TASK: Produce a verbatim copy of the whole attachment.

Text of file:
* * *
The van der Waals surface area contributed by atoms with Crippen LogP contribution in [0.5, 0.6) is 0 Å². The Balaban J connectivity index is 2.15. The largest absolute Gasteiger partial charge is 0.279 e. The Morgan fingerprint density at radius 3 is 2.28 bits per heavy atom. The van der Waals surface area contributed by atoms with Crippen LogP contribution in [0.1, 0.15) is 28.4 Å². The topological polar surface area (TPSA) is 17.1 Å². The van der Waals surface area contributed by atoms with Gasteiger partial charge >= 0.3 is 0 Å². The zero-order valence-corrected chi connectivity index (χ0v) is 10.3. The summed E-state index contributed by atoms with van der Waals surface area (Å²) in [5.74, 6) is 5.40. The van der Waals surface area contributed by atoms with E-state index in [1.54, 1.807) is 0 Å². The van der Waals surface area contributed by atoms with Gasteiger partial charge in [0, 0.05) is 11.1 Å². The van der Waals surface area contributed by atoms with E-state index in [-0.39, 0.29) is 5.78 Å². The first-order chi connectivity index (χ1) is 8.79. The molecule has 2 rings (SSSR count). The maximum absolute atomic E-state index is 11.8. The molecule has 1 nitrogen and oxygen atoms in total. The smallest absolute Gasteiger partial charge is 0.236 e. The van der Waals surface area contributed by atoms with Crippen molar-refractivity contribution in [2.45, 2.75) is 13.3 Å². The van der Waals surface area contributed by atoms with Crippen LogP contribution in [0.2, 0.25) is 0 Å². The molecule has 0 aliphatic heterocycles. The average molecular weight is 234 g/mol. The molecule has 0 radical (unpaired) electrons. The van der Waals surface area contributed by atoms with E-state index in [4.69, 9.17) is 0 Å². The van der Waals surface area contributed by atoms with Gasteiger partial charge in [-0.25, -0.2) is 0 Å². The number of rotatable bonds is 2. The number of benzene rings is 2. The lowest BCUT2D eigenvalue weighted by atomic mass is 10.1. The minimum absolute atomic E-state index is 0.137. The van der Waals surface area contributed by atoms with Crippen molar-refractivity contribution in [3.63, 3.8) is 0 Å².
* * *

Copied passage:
The van der Waals surface area contributed by atoms with Crippen LogP contribution in [0.5, 0.6) is 0 Å². The Balaban J connectivity index is 2.15. The largest absolute Gasteiger partial charge is 0.279 e. The Morgan fingerprint density at radius 3 is 2.28 bits per heavy atom. The van der Waals surface area contributed by atoms with Crippen LogP contribution in [0.1, 0.15) is 28.4 Å². The topological polar surface area (TPSA) is 17.1 Å². The van der Waals surface area contributed by atoms with Gasteiger partial charge >= 0.3 is 0 Å². The zero-order valence-corrected chi connectivity index (χ0v) is 10.3. The summed E-state index contributed by atoms with van der Waals surface area (Å²) in [5.74, 6) is 5.40. The van der Waals surface area contributed by atoms with E-state index in [1.54, 1.807) is 0 Å². The van der Waals surface area contributed by atoms with Gasteiger partial charge in [0, 0.05) is 11.1 Å². The van der Waals surface area contributed by atoms with E-state index in [-0.39, 0.29) is 5.78 Å². The first-order chi connectivity index (χ1) is 8.79. The molecule has 2 rings (SSSR count). The maximum absolute atomic E-state index is 11.8. The molecule has 1 nitrogen and oxygen atoms in total. The smallest absolute Gasteiger partial charge is 0.236 e. The van der Waals surface area contributed by atoms with Crippen molar-refractivity contribution in [2.45, 2.75) is 13.3 Å². The van der Waals surface area contributed by atoms with Crippen LogP contribution in [0.2, 0.25) is 0 Å². The molecule has 0 aliphatic heterocycles. The average molecular weight is 234 g/mol. The molecule has 0 radical (unpaired) electrons. The van der Waals surface area contributed by atoms with E-state index in [4.69, 9.17) is 0 Å². The van der Waals surface area contributed by atoms with Gasteiger partial charge in [-0.25, -0.2) is 0 Å². The number of rotatable bonds is 2. The number of benzene rings is 2. The lowest BCUT2D eigenvalue weighted by atomic mass is 10.1. The minimum absolute atomic E-state index is 0.137. The van der Waals surface area contributed by atoms with Crippen molar-refractivity contribution in [3.63, 3.8) is 0 Å².